“We had a variety of other projects where we were trying to develop people’s awareness of their own musical ability.

“We realised that some of the people in the groups we were working with had dementia.

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“We realised that those people were the most marginalised and didn’t get the opportunity to do arts the way other people would have done.

“A lot of the focus has been on addressing that. We’ve worked with a range of projects, we’ve been working with Newington for the past four years.”

Paul said some of the musical link ups they did involved recreating album covers by the likes of Doris Day and Patsy Cline and to celebrate the day centre’s 40th anniversary they put together a choir of carers and their loved ones to record Teenage Kicks, a song which was also 40 years old.

Paul, who as well as being a musician also has experience as a carer for his disabled brother, co-ordinates the sessions at Newington along with Anne McCambridge.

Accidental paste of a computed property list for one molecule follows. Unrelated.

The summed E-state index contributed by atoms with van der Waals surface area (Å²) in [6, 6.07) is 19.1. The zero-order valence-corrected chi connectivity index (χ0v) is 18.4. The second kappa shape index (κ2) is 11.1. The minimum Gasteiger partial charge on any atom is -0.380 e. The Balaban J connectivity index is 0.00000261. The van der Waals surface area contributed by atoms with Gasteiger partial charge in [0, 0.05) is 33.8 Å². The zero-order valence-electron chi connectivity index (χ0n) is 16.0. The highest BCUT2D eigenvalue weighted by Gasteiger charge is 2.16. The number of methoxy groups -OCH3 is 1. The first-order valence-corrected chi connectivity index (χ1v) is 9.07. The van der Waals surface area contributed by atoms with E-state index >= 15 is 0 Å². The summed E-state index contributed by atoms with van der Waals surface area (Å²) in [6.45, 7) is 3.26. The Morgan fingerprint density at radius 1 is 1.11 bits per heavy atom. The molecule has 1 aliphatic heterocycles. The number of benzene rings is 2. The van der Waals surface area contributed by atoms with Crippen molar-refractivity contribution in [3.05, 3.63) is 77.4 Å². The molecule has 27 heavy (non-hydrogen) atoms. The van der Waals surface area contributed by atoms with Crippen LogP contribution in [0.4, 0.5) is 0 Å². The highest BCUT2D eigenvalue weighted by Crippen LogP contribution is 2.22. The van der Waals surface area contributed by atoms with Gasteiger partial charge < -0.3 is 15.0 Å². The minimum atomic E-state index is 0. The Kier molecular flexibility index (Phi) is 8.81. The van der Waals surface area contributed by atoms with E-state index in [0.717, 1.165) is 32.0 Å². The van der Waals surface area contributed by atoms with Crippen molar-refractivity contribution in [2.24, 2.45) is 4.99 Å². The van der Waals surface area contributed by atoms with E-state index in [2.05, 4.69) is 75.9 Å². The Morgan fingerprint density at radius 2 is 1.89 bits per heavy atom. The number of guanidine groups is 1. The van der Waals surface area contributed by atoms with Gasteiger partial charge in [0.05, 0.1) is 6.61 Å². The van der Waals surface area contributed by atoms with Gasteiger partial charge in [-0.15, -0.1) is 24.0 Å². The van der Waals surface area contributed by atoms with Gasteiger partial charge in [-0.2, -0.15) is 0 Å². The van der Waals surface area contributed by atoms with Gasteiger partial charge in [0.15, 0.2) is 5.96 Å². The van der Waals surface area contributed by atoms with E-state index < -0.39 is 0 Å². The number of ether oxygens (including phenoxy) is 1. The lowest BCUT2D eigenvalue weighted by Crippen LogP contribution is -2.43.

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He said: “As a musician I provide live music, but also talk about the mechanics of music, looking at the idea of why a song works, what’s good about it, why it moves you, and hopefully that will stimulate you to do your own things.

“The first month was very much about sharing our stories and getting to know each other. We talked about dance halls, not being allowed to go out at night, wearing a dress that was too short, going out with the right boy or the wrong boy.

“Then we had the idea of working with the ladies to form a choir. Within 20 minutes Anne had these women singing three-chord harmonies. When you do that for the first time and you know it’s you doing that, the smiles on people’s faces and mine as well was incredible.

“They called themselves the Strong Women Choir. We shared Christmas with their loved ones through song.”